So rumors are that this whole teen dystopia thing has almost run its course, just as the whole teen vampire thing did. Who knows what’s next? But before we bid a fond farewell to the genre that gave us The Hunger GamesDivergentMatchedUglies, and the granddaddy of them all (or grandmother, depending if one goes by author or character) — The Giver, how about we raise a glass, or a salute for you teetotalers/under-agers, in honor of those teen dystopias that almost but didn’t quite make it (as few as there were, apparently).

Say, Pockmarked the Stars, where the population is segregated by one’s proclivity to acne, with the worst cases forced into mining far-off planets, until one teen unravels the hypocrisy that lies at the core (or is that pore) of it all — a hidden cache of Clearasil handed out only to the elite. One of whom she loves. She thinks:

Pockmarked the Stars

Pockmarked the Stars

Or maybe Lichen-Crime. For centuries now, or at least years, the government has banned the word “like” from spoken vocabulary, has made it a crime to speak or even write it, even in its oddly bastardized form meant to show the long passage of time. Lessa Tarn has always abided by the rules of her oppressive society. But when an enigmatic dark-eyed dark-haired dark-dressed boy named Dark enters her world, it does not take long for her to commit the first lichen-crime in centuries. Or at least days. And then it begins to spread. Like lichen.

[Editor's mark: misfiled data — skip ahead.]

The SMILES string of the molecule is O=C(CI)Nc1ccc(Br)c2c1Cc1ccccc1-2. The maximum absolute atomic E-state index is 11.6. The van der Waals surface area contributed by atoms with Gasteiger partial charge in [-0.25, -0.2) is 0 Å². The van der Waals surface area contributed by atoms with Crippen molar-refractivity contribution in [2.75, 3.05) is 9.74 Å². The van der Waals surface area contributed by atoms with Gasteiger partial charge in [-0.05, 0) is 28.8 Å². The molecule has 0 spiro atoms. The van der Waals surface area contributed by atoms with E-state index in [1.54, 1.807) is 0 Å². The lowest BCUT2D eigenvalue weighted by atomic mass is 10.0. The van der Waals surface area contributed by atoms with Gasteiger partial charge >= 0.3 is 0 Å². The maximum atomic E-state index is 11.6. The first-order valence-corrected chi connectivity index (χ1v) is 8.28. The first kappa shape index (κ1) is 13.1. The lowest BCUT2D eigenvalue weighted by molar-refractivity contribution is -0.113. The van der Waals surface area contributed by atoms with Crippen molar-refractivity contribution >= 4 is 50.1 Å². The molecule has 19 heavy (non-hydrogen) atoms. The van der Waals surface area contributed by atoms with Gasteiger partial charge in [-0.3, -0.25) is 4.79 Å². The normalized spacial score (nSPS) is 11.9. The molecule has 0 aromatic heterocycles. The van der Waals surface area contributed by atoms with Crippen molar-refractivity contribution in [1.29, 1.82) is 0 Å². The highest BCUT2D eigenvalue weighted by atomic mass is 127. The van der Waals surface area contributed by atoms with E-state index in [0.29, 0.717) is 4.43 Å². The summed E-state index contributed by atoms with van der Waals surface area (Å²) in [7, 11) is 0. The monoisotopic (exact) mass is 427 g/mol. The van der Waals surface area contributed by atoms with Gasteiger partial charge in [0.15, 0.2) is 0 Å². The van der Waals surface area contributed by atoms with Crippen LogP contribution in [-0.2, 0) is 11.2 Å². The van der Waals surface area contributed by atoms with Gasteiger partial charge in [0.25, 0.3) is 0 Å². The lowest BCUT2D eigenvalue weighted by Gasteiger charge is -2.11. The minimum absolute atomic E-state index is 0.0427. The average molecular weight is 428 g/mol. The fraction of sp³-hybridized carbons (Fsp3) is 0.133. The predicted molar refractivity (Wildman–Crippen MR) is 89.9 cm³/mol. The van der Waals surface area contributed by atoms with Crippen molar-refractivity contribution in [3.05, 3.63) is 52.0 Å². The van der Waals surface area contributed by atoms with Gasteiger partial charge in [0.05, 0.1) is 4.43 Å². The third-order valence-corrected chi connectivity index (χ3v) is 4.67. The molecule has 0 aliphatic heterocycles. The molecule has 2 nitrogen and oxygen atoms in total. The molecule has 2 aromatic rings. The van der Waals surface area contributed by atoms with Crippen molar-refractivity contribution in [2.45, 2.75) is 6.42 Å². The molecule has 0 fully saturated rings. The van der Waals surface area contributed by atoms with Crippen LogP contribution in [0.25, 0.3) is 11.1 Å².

What other wonderful teen dystopias did we miss, readers? Tell us below. The creator of the teen dystopia we like best wins a book from the FanLit Stacks.


  • Bill Capossere

    BILL CAPOSSERE, who's been with us since June 2007, lives in Rochester NY, where he is an English adjunct by day and a writer by night. His essays and stories have appeared in Colorado Review, Rosebud, Alaska Quarterly, and other literary journals, along with a few anthologies, and been recognized in the "Notable Essays" section of Best American Essays. His children's work has appeared in several magazines, while his plays have been given stage readings at GEVA Theatre and Bristol Valley Playhouse. When he's not writing, reading, reviewing, or teaching, he can usually be found with his wife and son on the frisbee golf course or the ultimate frisbee field.

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